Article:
Challenges involved in normalizing ConfigMgr (SCCM) data

ConfigMgr (SCCM) is primarily an operational tool used for the management of the network environment such as patch and software deployment.  The trouble starts when other parts of the organization like the Asset Manager, and/or Procurement teams want to use this tool for other purposes such as Asset Management, Software Asset Management, License Compliance etc

ConfigMgr provides most (but not all) of the elements for doing such projects in a “raw” format.

What is a “raw” format?

A “raw” format is the native information that you can find in any device.

For example, you are probably using one of the following Adobe products in your computer: Reader, Acrobat Standard, or Acrobat Pro.

If you search for one of these products on your computer, you will find one or two ways to identify them (looking at the add/remove programs or by searching on the executable and/or dll).  The same search on your colleague’s computer will yield a different representation of the name and version of the product.

A quick search in the BDNA Technopedia database shows that there are more than 2,400 ways these products are identified.

The ConfigMgr challenge

An asset manager in a mid-size company would have to manage not 1 or 2, but 10,000 machines. And not just one product, but possibly the 600 products which are under contract.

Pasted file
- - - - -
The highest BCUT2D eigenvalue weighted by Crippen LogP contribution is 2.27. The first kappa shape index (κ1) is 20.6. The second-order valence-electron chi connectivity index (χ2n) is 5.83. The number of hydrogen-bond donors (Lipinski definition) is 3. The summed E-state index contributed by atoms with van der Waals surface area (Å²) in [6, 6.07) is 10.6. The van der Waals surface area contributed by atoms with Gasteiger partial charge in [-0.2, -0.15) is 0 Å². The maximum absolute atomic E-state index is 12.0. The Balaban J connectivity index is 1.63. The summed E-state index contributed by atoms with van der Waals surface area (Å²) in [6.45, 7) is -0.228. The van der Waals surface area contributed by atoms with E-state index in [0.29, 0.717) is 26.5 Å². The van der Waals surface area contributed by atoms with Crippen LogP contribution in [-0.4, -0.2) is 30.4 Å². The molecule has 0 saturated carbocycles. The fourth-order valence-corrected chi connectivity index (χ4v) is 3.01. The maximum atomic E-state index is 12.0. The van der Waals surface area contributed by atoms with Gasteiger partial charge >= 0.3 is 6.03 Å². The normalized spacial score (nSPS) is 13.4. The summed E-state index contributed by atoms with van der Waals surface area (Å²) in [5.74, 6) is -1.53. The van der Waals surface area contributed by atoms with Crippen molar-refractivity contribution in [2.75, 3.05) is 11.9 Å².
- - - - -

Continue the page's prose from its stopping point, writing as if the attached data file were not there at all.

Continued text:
If we apply the previous numbers, we have 600 apps * 2,400 raw data = 1,440,000 possible ways software is identified. And these numbers don’t take into account the number of computers (x10,000).

With this huge number we can quickly understand that the challenge is not the identification itself, but the volume of data generated by ConfigMgr.

How to approach that problem

In an environment where no patch or software is deployed or removed, the asset manager would manually create a software catalog of sorts. Depending on the size of the environment size and the budget, the catalog can be reasonably functional (at least 60%) in a 6 months to 1 year period.

In the real world, new/obsolete computers are added/removed from the network, software are installed/uninstalled, and/or patched on a on a daily/weekly basis. Your catalog is obsolete as soon as it’s completed and will need to be refreshed immediately and constantly.

The Technopedia solution

As you do for other parts of your business, you outsource what is not part of your core function. Why make paper for a printer if you are in the healthcare or insurance business.

At Technopedia, we have a dedicated team of market researchers who are responsible for populating and maintaining the hardware and software catalog. As of the end of December 2012, the catalog identifies more than 2 million Add/Remove, and 10 million Executable.

By leveraging their work, you can focus on your core function and deliver higher value to your business.